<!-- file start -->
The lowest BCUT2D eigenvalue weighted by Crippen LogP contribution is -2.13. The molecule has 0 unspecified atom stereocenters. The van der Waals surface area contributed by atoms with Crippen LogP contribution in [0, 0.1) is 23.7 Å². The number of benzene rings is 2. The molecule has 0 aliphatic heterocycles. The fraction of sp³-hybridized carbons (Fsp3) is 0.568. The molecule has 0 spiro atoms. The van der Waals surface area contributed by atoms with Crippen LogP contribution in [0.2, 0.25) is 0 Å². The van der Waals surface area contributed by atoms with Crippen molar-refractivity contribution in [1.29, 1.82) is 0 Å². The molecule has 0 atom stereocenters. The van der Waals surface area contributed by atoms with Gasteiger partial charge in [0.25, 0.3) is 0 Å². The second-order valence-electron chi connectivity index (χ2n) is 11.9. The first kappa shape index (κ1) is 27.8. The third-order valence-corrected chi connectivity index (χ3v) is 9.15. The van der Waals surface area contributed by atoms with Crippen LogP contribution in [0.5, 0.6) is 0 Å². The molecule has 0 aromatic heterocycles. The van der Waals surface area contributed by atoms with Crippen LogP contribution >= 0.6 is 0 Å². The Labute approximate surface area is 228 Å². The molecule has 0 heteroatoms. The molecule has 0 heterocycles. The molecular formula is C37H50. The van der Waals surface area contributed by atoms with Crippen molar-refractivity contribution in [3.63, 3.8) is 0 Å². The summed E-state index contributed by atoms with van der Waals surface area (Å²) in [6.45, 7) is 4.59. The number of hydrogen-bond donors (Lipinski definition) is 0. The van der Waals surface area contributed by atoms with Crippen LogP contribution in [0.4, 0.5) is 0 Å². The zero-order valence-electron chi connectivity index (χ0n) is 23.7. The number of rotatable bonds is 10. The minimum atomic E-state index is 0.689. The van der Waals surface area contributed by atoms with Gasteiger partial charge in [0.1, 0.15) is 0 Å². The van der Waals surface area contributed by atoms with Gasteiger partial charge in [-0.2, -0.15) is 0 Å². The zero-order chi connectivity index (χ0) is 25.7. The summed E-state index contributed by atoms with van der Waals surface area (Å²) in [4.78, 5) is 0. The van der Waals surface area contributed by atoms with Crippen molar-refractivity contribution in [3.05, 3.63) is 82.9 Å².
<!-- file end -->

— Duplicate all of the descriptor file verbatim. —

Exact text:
The lowest BCUT2D eigenvalue weighted by Crippen LogP contribution is -2.13. The molecule has 0 unspecified atom stereocenters. The van der Waals surface area contributed by atoms with Crippen LogP contribution in [0, 0.1) is 23.7 Å². The number of benzene rings is 2. The molecule has 0 aliphatic heterocycles. The fraction of sp³-hybridized carbons (Fsp3) is 0.568. The molecule has 0 spiro atoms. The van der Waals surface area contributed by atoms with Crippen LogP contribution in [0.2, 0.25) is 0 Å². The van der Waals surface area contributed by atoms with Crippen molar-refractivity contribution in [1.29, 1.82) is 0 Å². The molecule has 0 atom stereocenters. The van der Waals surface area contributed by atoms with Gasteiger partial charge in [0.25, 0.3) is 0 Å². The second-order valence-electron chi connectivity index (χ2n) is 11.9. The first kappa shape index (κ1) is 27.8. The third-order valence-corrected chi connectivity index (χ3v) is 9.15. The van der Waals surface area contributed by atoms with Crippen LogP contribution in [0.5, 0.6) is 0 Å². The molecule has 0 aromatic heterocycles. The van der Waals surface area contributed by atoms with Crippen LogP contribution >= 0.6 is 0 Å². The Labute approximate surface area is 228 Å². The molecule has 0 heteroatoms. The molecule has 0 heterocycles. The molecular formula is C37H50. The van der Waals surface area contributed by atoms with Crippen molar-refractivity contribution in [3.63, 3.8) is 0 Å². The summed E-state index contributed by atoms with van der Waals surface area (Å²) in [6.45, 7) is 4.59. The number of hydrogen-bond donors (Lipinski definition) is 0. The van der Waals surface area contributed by atoms with Crippen LogP contribution in [0.4, 0.5) is 0 Å². The zero-order valence-electron chi connectivity index (χ0n) is 23.7. The number of rotatable bonds is 10. The minimum atomic E-state index is 0.689. The van der Waals surface area contributed by atoms with Gasteiger partial charge in [0.1, 0.15) is 0 Å². The van der Waals surface area contributed by atoms with Gasteiger partial charge in [-0.2, -0.15) is 0 Å². The zero-order chi connectivity index (χ0) is 25.7. The summed E-state index contributed by atoms with van der Waals surface area (Å²) in [4.78, 5) is 0. The van der Waals surface area contributed by atoms with Crippen molar-refractivity contribution in [3.05, 3.63) is 82.9 Å².